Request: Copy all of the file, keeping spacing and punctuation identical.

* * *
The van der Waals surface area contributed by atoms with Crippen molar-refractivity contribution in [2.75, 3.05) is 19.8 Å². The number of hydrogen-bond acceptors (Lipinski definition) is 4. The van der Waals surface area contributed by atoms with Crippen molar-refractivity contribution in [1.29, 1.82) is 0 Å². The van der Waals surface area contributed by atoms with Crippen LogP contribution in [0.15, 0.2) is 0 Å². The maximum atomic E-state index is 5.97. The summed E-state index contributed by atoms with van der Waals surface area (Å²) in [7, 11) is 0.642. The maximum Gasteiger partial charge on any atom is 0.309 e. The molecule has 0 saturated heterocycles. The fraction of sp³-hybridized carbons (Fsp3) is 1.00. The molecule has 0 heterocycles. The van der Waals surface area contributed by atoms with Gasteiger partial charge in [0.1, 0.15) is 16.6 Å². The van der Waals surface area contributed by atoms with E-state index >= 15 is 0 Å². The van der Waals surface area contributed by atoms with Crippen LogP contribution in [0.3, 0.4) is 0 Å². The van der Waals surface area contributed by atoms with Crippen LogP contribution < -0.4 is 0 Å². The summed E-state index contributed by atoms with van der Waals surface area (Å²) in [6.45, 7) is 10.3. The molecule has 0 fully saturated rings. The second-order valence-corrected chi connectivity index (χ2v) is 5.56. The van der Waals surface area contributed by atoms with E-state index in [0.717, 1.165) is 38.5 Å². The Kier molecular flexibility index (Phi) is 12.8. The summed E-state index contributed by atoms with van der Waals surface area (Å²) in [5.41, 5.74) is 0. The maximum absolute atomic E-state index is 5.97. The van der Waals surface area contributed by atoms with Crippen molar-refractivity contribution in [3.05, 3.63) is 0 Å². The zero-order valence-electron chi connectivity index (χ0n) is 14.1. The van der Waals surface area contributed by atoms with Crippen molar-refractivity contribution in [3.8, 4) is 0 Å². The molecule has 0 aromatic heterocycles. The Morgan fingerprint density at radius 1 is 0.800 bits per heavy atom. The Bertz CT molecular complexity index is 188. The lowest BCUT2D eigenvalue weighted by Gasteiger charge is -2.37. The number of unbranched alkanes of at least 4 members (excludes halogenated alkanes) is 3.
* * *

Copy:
The van der Waals surface area contributed by atoms with Crippen molar-refractivity contribution in [2.75, 3.05) is 19.8 Å². The number of hydrogen-bond acceptors (Lipinski definition) is 4. The van der Waals surface area contributed by atoms with Crippen molar-refractivity contribution in [1.29, 1.82) is 0 Å². The van der Waals surface area contributed by atoms with Crippen LogP contribution in [0.15, 0.2) is 0 Å². The maximum atomic E-state index is 5.97. The summed E-state index contributed by atoms with van der Waals surface area (Å²) in [7, 11) is 0.642. The maximum Gasteiger partial charge on any atom is 0.309 e. The molecule has 0 saturated heterocycles. The fraction of sp³-hybridized carbons (Fsp3) is 1.00. The molecule has 0 heterocycles. The van der Waals surface area contributed by atoms with Gasteiger partial charge in [0.1, 0.15) is 16.6 Å². The van der Waals surface area contributed by atoms with E-state index >= 15 is 0 Å². The van der Waals surface area contributed by atoms with Crippen LogP contribution in [0.3, 0.4) is 0 Å². The van der Waals surface area contributed by atoms with Crippen LogP contribution < -0.4 is 0 Å². The summed E-state index contributed by atoms with van der Waals surface area (Å²) in [6.45, 7) is 10.3. The molecule has 0 fully saturated rings. The second-order valence-corrected chi connectivity index (χ2v) is 5.56. The van der Waals surface area contributed by atoms with E-state index in [0.717, 1.165) is 38.5 Å². The Kier molecular flexibility index (Phi) is 12.8. The summed E-state index contributed by atoms with van der Waals surface area (Å²) in [5.41, 5.74) is 0. The maximum absolute atomic E-state index is 5.97. The van der Waals surface area contributed by atoms with Crippen molar-refractivity contribution in [3.05, 3.63) is 0 Å². The zero-order valence-electron chi connectivity index (χ0n) is 14.1. The van der Waals surface area contributed by atoms with Crippen molar-refractivity contribution in [3.8, 4) is 0 Å². The molecule has 0 aromatic heterocycles. The Morgan fingerprint density at radius 1 is 0.800 bits per heavy atom. The Bertz CT molecular complexity index is 188. The lowest BCUT2D eigenvalue weighted by Gasteiger charge is -2.37. The number of unbranched alkanes of at least 4 members (excludes halogenated alkanes) is 3.